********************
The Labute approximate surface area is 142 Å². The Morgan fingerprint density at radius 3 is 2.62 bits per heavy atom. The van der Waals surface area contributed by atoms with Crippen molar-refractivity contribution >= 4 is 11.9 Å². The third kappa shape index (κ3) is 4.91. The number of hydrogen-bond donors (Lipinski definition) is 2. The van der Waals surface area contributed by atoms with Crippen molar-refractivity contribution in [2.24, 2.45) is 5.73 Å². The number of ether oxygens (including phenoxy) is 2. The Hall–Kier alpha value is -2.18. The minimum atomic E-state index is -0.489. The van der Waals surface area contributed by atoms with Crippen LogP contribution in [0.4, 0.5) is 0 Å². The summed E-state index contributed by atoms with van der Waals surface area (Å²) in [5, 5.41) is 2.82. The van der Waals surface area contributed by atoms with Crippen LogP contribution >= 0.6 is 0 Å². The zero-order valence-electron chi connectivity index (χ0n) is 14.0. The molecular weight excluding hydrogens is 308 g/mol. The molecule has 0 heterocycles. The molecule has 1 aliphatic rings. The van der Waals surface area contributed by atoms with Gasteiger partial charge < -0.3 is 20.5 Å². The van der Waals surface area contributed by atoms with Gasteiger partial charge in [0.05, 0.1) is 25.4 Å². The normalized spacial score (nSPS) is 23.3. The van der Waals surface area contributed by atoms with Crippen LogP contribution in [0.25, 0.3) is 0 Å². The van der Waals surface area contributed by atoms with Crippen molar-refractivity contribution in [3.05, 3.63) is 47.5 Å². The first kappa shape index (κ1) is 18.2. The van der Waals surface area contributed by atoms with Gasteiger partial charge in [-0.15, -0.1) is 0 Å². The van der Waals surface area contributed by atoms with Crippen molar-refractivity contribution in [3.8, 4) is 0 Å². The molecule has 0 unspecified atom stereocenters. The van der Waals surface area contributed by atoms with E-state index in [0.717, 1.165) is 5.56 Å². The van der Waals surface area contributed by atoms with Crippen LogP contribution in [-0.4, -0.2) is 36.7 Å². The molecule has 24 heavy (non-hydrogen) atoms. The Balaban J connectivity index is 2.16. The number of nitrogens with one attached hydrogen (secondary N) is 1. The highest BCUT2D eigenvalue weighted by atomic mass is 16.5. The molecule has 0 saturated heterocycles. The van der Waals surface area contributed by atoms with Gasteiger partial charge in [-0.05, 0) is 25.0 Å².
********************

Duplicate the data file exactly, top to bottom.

The Labute approximate surface area is 142 Å². The Morgan fingerprint density at radius 3 is 2.62 bits per heavy atom. The van der Waals surface area contributed by atoms with Crippen molar-refractivity contribution >= 4 is 11.9 Å². The third kappa shape index (κ3) is 4.91. The number of hydrogen-bond donors (Lipinski definition) is 2. The van der Waals surface area contributed by atoms with Crippen molar-refractivity contribution in [2.24, 2.45) is 5.73 Å². The number of ether oxygens (including phenoxy) is 2. The Hall–Kier alpha value is -2.18. The minimum atomic E-state index is -0.489. The van der Waals surface area contributed by atoms with Crippen LogP contribution in [0.4, 0.5) is 0 Å². The summed E-state index contributed by atoms with van der Waals surface area (Å²) in [5, 5.41) is 2.82. The van der Waals surface area contributed by atoms with Crippen LogP contribution >= 0.6 is 0 Å². The zero-order valence-electron chi connectivity index (χ0n) is 14.0. The molecular weight excluding hydrogens is 308 g/mol. The molecule has 0 heterocycles. The molecule has 1 aliphatic rings. The van der Waals surface area contributed by atoms with Gasteiger partial charge < -0.3 is 20.5 Å². The van der Waals surface area contributed by atoms with Gasteiger partial charge in [0.05, 0.1) is 25.4 Å². The normalized spacial score (nSPS) is 23.3. The van der Waals surface area contributed by atoms with Crippen LogP contribution in [0.25, 0.3) is 0 Å². The van der Waals surface area contributed by atoms with Crippen molar-refractivity contribution in [3.05, 3.63) is 47.5 Å². The first kappa shape index (κ1) is 18.2. The van der Waals surface area contributed by atoms with Gasteiger partial charge in [-0.15, -0.1) is 0 Å². The van der Waals surface area contributed by atoms with Crippen molar-refractivity contribution in [3.8, 4) is 0 Å². The molecule has 0 unspecified atom stereocenters. The van der Waals surface area contributed by atoms with E-state index in [0.717, 1.165) is 5.56 Å². The van der Waals surface area contributed by atoms with Crippen LogP contribution in [-0.4, -0.2) is 36.7 Å². The molecule has 24 heavy (non-hydrogen) atoms. The Balaban J connectivity index is 2.16. The number of nitrogens with one attached hydrogen (secondary N) is 1. The highest BCUT2D eigenvalue weighted by atomic mass is 16.5. The molecule has 0 saturated heterocycles. The van der Waals surface area contributed by atoms with Gasteiger partial charge in [-0.05, 0) is 25.0 Å².